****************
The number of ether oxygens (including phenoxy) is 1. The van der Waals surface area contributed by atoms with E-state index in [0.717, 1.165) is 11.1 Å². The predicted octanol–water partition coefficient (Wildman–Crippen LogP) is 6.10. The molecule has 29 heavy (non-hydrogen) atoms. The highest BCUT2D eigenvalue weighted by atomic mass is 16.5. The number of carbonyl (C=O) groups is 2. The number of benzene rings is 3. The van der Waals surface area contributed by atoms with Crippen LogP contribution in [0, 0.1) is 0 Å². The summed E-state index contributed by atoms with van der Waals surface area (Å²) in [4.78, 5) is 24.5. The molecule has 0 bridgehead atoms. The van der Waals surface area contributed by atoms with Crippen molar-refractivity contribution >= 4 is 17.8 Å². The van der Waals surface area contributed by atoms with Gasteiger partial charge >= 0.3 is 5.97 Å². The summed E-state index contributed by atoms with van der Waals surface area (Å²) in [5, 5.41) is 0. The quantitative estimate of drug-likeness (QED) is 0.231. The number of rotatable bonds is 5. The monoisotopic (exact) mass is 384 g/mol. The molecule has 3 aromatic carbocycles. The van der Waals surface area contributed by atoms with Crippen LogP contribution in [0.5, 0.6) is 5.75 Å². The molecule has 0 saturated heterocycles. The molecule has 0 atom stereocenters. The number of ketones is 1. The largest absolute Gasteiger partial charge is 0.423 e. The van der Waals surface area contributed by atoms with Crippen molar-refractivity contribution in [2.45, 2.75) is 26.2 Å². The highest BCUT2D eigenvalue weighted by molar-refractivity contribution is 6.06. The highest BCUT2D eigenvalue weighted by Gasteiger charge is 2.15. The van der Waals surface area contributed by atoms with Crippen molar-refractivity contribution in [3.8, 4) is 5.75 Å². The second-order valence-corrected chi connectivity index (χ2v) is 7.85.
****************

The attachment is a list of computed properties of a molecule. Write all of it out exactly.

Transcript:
The number of ether oxygens (including phenoxy) is 1. The van der Waals surface area contributed by atoms with E-state index in [0.717, 1.165) is 11.1 Å². The predicted octanol–water partition coefficient (Wildman–Crippen LogP) is 6.10. The molecule has 29 heavy (non-hydrogen) atoms. The highest BCUT2D eigenvalue weighted by atomic mass is 16.5. The number of carbonyl (C=O) groups is 2. The number of benzene rings is 3. The van der Waals surface area contributed by atoms with Crippen LogP contribution in [0, 0.1) is 0 Å². The summed E-state index contributed by atoms with van der Waals surface area (Å²) in [4.78, 5) is 24.5. The molecule has 0 bridgehead atoms. The van der Waals surface area contributed by atoms with Crippen molar-refractivity contribution >= 4 is 17.8 Å². The van der Waals surface area contributed by atoms with Gasteiger partial charge >= 0.3 is 5.97 Å². The summed E-state index contributed by atoms with van der Waals surface area (Å²) in [5, 5.41) is 0. The quantitative estimate of drug-likeness (QED) is 0.231. The number of rotatable bonds is 5. The monoisotopic (exact) mass is 384 g/mol. The molecule has 3 aromatic carbocycles. The van der Waals surface area contributed by atoms with Crippen LogP contribution in [0.5, 0.6) is 5.75 Å². The molecule has 0 saturated heterocycles. The molecule has 0 atom stereocenters. The number of ketones is 1. The largest absolute Gasteiger partial charge is 0.423 e. The van der Waals surface area contributed by atoms with Crippen molar-refractivity contribution in [2.45, 2.75) is 26.2 Å². The highest BCUT2D eigenvalue weighted by molar-refractivity contribution is 6.06. The highest BCUT2D eigenvalue weighted by Gasteiger charge is 2.15. The van der Waals surface area contributed by atoms with Crippen molar-refractivity contribution in [3.8, 4) is 5.75 Å². The second-order valence-corrected chi connectivity index (χ2v) is 7.85.